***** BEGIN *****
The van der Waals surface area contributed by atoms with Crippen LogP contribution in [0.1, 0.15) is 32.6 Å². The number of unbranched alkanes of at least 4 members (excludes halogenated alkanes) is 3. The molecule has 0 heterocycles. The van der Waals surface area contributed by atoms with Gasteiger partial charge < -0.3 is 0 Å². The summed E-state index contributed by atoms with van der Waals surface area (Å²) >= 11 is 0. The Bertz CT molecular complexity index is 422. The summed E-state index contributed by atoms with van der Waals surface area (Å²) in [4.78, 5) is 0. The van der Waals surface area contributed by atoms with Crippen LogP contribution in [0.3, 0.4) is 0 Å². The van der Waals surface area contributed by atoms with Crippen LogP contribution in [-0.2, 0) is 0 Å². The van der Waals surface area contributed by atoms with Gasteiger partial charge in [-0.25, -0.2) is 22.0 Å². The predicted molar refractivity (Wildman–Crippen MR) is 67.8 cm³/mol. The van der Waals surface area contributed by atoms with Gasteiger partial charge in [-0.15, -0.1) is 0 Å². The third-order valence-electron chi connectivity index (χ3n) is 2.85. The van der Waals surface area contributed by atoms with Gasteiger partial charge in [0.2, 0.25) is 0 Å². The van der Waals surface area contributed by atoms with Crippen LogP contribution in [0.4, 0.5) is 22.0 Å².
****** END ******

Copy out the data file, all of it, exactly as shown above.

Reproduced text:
The van der Waals surface area contributed by atoms with Crippen LogP contribution in [0.1, 0.15) is 32.6 Å². The number of unbranched alkanes of at least 4 members (excludes halogenated alkanes) is 3. The molecule has 0 heterocycles. The van der Waals surface area contributed by atoms with Gasteiger partial charge < -0.3 is 0 Å². The summed E-state index contributed by atoms with van der Waals surface area (Å²) >= 11 is 0. The Bertz CT molecular complexity index is 422. The summed E-state index contributed by atoms with van der Waals surface area (Å²) in [4.78, 5) is 0. The van der Waals surface area contributed by atoms with Crippen LogP contribution in [0.3, 0.4) is 0 Å². The van der Waals surface area contributed by atoms with Crippen LogP contribution in [-0.2, 0) is 0 Å². The van der Waals surface area contributed by atoms with Gasteiger partial charge in [-0.25, -0.2) is 22.0 Å². The predicted molar refractivity (Wildman–Crippen MR) is 67.8 cm³/mol. The van der Waals surface area contributed by atoms with Gasteiger partial charge in [-0.15, -0.1) is 0 Å². The third-order valence-electron chi connectivity index (χ3n) is 2.85. The van der Waals surface area contributed by atoms with Gasteiger partial charge in [0.2, 0.25) is 0 Å². The van der Waals surface area contributed by atoms with Crippen LogP contribution in [0.4, 0.5) is 22.0 Å².